In an interview with conservative journalist Salena Zito airing on Sirius XM on Monday, Donald Trump, the president of the United States, asked: "Why was there the Civil War?" This was part of an extended riff on Andrew Jackson, who Trump loves and who Trump thinks could have stopped the Civil War had he been born a little later. According to Trump, "[Jackson] was really angry that he saw what was happening with regard to the Civil War, he said, 'There no reason for this.' People don't realize you know, the Civil War, if you think about it, why?"
This is a good question! To help Trump sort it out, I contacted eight historians and history teachers—people who have thought about it—and asked them Trump's question: "Why was there a civil war?"
Here are their responses:
Eric Foner, DeWitt Clinton Professor of History at Columbia University: "Two societies based on different systems of labor had developed within our single political system, and the leaders of each believed that expansion into the West was essential for their society's prosperity. Abraham's Lincoln's election convinced Southern leaders that their region was fated to become a permanent minority, which would put its future prospects—based on slavery—in jeopardy and that therefore they should create their own nation, while Northerners were not willing to see the country broken up. The result was civil war."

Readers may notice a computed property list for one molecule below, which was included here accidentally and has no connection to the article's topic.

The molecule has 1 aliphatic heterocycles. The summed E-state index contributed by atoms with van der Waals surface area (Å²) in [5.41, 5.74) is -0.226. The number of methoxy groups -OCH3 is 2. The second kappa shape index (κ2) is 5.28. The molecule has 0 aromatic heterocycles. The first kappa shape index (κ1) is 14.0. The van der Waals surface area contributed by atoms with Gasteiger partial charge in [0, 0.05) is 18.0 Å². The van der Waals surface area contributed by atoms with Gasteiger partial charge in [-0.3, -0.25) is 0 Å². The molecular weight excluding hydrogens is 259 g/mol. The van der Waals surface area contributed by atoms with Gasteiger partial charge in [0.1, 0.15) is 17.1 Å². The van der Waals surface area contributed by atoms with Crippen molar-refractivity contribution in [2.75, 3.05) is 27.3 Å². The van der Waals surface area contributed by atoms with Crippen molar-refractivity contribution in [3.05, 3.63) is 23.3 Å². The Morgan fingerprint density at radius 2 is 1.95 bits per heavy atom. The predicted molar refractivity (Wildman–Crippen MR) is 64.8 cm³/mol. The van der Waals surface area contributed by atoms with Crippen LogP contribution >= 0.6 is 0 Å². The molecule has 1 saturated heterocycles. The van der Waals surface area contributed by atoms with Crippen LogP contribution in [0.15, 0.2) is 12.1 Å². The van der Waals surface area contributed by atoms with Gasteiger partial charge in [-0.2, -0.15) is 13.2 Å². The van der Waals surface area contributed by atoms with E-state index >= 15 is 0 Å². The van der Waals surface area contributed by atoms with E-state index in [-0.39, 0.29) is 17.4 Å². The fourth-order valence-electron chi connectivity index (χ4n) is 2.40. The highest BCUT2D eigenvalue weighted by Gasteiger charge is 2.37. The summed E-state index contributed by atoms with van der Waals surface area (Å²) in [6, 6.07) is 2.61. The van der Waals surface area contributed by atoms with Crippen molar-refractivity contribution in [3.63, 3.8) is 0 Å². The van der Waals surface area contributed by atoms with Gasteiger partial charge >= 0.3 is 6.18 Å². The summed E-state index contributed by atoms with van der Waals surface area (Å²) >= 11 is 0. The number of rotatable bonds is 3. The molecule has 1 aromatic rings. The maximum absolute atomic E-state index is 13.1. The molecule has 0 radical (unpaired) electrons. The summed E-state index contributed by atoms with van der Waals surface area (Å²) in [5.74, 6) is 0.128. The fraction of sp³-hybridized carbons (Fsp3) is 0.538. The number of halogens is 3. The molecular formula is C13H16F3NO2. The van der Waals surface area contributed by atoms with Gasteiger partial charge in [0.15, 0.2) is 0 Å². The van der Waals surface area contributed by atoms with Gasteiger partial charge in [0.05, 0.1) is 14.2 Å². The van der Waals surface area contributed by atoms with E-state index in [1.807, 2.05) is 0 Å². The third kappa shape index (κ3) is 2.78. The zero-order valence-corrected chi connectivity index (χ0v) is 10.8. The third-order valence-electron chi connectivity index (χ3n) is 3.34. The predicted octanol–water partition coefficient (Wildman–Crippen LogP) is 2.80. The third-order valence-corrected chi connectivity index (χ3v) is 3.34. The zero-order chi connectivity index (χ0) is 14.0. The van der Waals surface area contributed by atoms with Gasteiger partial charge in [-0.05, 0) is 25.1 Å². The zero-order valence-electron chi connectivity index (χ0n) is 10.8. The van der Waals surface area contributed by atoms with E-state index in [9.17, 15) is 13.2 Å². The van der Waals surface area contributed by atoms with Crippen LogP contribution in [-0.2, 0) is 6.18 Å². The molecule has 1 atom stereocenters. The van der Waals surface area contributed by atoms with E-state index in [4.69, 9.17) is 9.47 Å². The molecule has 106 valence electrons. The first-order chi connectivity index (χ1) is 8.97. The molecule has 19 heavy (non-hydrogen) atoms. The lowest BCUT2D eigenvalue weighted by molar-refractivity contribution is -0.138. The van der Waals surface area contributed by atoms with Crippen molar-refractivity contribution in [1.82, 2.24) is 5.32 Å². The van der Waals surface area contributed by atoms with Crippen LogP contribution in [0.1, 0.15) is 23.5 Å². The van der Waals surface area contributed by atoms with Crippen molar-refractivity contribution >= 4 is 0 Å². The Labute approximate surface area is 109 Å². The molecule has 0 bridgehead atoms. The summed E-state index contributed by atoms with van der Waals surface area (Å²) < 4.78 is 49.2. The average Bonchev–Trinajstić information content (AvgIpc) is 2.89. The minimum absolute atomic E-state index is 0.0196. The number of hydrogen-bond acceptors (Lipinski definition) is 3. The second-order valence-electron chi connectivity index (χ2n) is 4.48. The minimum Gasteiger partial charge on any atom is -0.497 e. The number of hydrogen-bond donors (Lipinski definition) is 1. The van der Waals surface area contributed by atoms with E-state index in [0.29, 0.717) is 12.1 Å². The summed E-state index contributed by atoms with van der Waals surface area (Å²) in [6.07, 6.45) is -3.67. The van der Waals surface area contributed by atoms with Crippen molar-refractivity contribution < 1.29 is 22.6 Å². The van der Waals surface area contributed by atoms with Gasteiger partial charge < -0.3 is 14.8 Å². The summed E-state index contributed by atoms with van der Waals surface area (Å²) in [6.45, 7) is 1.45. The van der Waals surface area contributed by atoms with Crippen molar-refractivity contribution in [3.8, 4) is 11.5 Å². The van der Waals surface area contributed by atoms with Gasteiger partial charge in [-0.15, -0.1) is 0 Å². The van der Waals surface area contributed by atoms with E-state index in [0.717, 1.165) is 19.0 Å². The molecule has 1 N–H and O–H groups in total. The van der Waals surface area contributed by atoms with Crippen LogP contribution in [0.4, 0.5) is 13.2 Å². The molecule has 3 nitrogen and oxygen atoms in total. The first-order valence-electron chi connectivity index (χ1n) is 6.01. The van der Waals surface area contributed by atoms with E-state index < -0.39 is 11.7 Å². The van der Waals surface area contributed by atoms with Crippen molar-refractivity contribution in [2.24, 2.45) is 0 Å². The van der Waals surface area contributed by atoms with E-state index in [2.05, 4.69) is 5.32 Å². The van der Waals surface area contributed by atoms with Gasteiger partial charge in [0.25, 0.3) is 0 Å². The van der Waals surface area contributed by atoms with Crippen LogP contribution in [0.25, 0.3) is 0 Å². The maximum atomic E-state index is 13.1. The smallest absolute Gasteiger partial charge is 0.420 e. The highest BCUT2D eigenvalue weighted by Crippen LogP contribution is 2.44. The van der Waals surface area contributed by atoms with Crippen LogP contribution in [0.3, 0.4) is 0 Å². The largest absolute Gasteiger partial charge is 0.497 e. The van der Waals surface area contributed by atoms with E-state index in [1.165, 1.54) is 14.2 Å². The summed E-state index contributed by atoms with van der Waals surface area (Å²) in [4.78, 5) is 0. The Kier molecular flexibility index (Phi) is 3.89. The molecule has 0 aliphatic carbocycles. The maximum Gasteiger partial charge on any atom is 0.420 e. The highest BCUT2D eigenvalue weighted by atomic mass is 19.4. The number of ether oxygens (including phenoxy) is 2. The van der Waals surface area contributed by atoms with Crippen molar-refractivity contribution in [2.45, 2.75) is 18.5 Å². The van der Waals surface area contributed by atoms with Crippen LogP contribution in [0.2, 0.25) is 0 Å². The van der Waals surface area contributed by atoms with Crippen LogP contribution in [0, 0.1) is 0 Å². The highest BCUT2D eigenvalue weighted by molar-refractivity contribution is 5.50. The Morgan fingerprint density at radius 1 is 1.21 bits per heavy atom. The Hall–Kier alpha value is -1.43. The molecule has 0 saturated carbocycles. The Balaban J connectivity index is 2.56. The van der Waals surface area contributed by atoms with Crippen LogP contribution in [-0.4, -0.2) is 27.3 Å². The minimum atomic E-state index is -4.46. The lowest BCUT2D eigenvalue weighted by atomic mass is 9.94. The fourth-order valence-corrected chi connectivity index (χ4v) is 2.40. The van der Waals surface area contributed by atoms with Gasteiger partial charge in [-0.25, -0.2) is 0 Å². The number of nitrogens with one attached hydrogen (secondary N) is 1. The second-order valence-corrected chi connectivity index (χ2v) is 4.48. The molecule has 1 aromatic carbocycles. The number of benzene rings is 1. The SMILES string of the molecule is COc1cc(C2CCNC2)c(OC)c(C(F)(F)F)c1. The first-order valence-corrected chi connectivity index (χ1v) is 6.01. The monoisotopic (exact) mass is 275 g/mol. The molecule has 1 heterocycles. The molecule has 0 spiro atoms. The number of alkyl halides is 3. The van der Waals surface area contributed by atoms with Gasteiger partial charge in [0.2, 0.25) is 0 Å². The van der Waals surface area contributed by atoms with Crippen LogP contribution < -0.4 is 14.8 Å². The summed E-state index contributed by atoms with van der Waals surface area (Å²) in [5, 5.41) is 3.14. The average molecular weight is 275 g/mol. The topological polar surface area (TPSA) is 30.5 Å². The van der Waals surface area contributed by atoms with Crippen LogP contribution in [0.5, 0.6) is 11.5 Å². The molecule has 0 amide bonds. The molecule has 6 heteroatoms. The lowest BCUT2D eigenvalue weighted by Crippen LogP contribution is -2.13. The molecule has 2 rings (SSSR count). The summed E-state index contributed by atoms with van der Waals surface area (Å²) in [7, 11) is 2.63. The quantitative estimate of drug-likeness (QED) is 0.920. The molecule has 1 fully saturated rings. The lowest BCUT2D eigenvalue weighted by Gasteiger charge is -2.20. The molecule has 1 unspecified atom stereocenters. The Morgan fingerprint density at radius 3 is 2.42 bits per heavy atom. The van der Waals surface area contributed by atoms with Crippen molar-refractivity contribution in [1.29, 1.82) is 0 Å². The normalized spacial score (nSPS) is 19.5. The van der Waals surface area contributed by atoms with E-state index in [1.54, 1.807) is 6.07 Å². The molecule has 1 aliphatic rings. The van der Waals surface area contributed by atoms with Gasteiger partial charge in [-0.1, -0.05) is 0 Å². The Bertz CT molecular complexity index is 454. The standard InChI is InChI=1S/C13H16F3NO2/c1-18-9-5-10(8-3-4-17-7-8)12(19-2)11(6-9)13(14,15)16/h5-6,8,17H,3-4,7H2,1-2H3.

Sarah, an eighth grade history teacher in New York City: "There was a civil war in the United States over the issue of the Southern states dependency on the labor of enslaved people, and the increasing unpopularity of that system in the Northern part of the United States. The Southern states had spent the decades preceding the outbreak of war attempting to secure their 'states' rights' to maintain and spread slavery as the country admitted new states, using tactics such as attempting to nullify federal law. The South in some ways viewed themselves as being exploited by Northern industrial power, while also fearing a severe blow to their economic and political power should slavery end. The election of Abraham Lincoln triggered the South to follow through on their threats of secession. Then they fired on Fort Sumter."
Jane Cranz, adjunct history professor at Tarrant County College and Weatherford College in Texas: "The answer is complicated and includes everything from slavery, economics, states' rights, and regionalism just to name a few reasons. There is no single cause for the Civil War."